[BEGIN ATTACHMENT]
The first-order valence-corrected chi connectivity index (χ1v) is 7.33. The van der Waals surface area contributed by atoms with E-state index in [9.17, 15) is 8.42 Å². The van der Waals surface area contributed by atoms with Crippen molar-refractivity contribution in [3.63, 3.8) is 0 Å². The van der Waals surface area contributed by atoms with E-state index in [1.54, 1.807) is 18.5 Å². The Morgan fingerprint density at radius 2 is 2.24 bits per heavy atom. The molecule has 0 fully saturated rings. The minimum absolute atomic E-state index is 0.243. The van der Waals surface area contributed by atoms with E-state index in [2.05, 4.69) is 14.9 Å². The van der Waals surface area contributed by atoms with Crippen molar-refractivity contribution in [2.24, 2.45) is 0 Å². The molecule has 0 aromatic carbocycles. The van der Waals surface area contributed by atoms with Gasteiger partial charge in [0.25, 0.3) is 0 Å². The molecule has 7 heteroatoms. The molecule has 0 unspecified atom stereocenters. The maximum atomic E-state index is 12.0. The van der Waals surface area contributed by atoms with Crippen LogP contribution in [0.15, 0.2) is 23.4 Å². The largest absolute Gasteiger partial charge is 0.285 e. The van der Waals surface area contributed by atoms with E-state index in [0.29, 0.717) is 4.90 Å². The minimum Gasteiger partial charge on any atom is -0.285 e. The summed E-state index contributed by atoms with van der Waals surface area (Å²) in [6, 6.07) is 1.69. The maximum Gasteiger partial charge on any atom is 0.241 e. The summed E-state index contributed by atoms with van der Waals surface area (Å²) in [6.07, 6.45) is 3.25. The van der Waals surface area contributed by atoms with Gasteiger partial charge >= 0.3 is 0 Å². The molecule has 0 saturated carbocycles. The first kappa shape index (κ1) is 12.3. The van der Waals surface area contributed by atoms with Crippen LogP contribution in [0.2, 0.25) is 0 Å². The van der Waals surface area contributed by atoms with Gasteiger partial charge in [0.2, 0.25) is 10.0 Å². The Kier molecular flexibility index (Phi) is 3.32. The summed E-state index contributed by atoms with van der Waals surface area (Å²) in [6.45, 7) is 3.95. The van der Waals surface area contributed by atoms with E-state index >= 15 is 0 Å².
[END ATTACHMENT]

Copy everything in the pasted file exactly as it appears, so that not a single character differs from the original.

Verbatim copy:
The first-order valence-corrected chi connectivity index (χ1v) is 7.33. The van der Waals surface area contributed by atoms with E-state index in [9.17, 15) is 8.42 Å². The van der Waals surface area contributed by atoms with Crippen molar-refractivity contribution in [3.63, 3.8) is 0 Å². The van der Waals surface area contributed by atoms with E-state index in [1.54, 1.807) is 18.5 Å². The Morgan fingerprint density at radius 2 is 2.24 bits per heavy atom. The molecule has 0 fully saturated rings. The minimum absolute atomic E-state index is 0.243. The van der Waals surface area contributed by atoms with E-state index in [2.05, 4.69) is 14.9 Å². The van der Waals surface area contributed by atoms with Crippen molar-refractivity contribution in [2.24, 2.45) is 0 Å². The molecule has 0 aromatic carbocycles. The van der Waals surface area contributed by atoms with Gasteiger partial charge in [0.25, 0.3) is 0 Å². The molecule has 7 heteroatoms. The molecule has 0 unspecified atom stereocenters. The maximum atomic E-state index is 12.0. The van der Waals surface area contributed by atoms with Crippen LogP contribution in [0.15, 0.2) is 23.4 Å². The largest absolute Gasteiger partial charge is 0.285 e. The van der Waals surface area contributed by atoms with E-state index in [0.29, 0.717) is 4.90 Å². The minimum Gasteiger partial charge on any atom is -0.285 e. The summed E-state index contributed by atoms with van der Waals surface area (Å²) in [6, 6.07) is 1.69. The maximum Gasteiger partial charge on any atom is 0.241 e. The summed E-state index contributed by atoms with van der Waals surface area (Å²) in [6.07, 6.45) is 3.25. The van der Waals surface area contributed by atoms with Gasteiger partial charge >= 0.3 is 0 Å². The molecule has 0 saturated carbocycles. The first kappa shape index (κ1) is 12.3. The van der Waals surface area contributed by atoms with Crippen LogP contribution in [0.2, 0.25) is 0 Å². The van der Waals surface area contributed by atoms with Gasteiger partial charge in [0.2, 0.25) is 10.0 Å². The Kier molecular flexibility index (Phi) is 3.32. The summed E-state index contributed by atoms with van der Waals surface area (Å²) in [6.45, 7) is 3.95. The van der Waals surface area contributed by atoms with E-state index >= 15 is 0 Å².